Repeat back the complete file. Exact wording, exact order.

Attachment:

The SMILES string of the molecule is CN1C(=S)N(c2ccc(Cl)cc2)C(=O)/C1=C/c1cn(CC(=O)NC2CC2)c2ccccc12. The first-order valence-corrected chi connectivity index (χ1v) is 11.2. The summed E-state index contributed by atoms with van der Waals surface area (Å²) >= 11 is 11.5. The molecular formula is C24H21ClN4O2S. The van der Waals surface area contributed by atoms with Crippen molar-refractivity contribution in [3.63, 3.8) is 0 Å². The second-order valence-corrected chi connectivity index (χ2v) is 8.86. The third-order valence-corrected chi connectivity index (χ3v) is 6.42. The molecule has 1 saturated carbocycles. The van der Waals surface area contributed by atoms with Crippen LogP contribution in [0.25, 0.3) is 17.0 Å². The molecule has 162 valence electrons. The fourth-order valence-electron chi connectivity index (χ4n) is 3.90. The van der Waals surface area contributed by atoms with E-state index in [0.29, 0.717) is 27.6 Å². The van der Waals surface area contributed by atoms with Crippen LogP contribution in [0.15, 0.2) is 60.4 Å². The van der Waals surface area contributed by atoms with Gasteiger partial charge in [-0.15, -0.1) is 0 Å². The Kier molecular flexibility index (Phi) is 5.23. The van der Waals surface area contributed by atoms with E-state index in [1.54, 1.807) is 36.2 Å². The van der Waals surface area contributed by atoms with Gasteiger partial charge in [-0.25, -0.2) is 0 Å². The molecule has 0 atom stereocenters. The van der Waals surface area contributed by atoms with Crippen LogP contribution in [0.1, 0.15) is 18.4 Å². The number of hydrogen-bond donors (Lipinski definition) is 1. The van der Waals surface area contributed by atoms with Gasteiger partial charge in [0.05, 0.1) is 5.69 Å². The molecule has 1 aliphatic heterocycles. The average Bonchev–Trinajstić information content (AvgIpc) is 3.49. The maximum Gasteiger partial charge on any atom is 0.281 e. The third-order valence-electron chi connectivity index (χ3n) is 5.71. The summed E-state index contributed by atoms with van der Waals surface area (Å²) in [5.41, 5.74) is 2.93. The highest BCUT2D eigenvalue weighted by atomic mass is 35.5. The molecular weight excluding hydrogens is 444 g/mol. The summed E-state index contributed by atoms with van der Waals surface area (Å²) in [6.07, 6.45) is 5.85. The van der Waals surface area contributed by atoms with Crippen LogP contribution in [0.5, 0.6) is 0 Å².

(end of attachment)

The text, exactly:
The SMILES string of the molecule is CN1C(=S)N(c2ccc(Cl)cc2)C(=O)/C1=C/c1cn(CC(=O)NC2CC2)c2ccccc12. The first-order valence-corrected chi connectivity index (χ1v) is 11.2. The summed E-state index contributed by atoms with van der Waals surface area (Å²) >= 11 is 11.5. The molecular formula is C24H21ClN4O2S. The van der Waals surface area contributed by atoms with Crippen molar-refractivity contribution in [3.63, 3.8) is 0 Å². The second-order valence-corrected chi connectivity index (χ2v) is 8.86. The third-order valence-corrected chi connectivity index (χ3v) is 6.42. The molecule has 1 saturated carbocycles. The van der Waals surface area contributed by atoms with Crippen LogP contribution in [0.25, 0.3) is 17.0 Å². The molecule has 162 valence electrons. The fourth-order valence-electron chi connectivity index (χ4n) is 3.90. The van der Waals surface area contributed by atoms with E-state index in [0.29, 0.717) is 27.6 Å². The van der Waals surface area contributed by atoms with Crippen LogP contribution in [0.15, 0.2) is 60.4 Å². The van der Waals surface area contributed by atoms with Gasteiger partial charge in [-0.15, -0.1) is 0 Å². The Kier molecular flexibility index (Phi) is 5.23. The van der Waals surface area contributed by atoms with E-state index in [1.54, 1.807) is 36.2 Å². The van der Waals surface area contributed by atoms with Gasteiger partial charge in [-0.25, -0.2) is 0 Å². The molecule has 0 atom stereocenters. The van der Waals surface area contributed by atoms with Crippen LogP contribution in [0.1, 0.15) is 18.4 Å². The number of hydrogen-bond donors (Lipinski definition) is 1. The van der Waals surface area contributed by atoms with Gasteiger partial charge in [0.05, 0.1) is 5.69 Å². The molecule has 1 aliphatic heterocycles. The average Bonchev–Trinajstić information content (AvgIpc) is 3.49. The maximum Gasteiger partial charge on any atom is 0.281 e. The third-order valence-electron chi connectivity index (χ3n) is 5.71. The summed E-state index contributed by atoms with van der Waals surface area (Å²) in [5.41, 5.74) is 2.93. The highest BCUT2D eigenvalue weighted by atomic mass is 35.5. The molecular weight excluding hydrogens is 444 g/mol. The summed E-state index contributed by atoms with van der Waals surface area (Å²) in [6.07, 6.45) is 5.85. The van der Waals surface area contributed by atoms with Crippen LogP contribution in [0.5, 0.6) is 0 Å².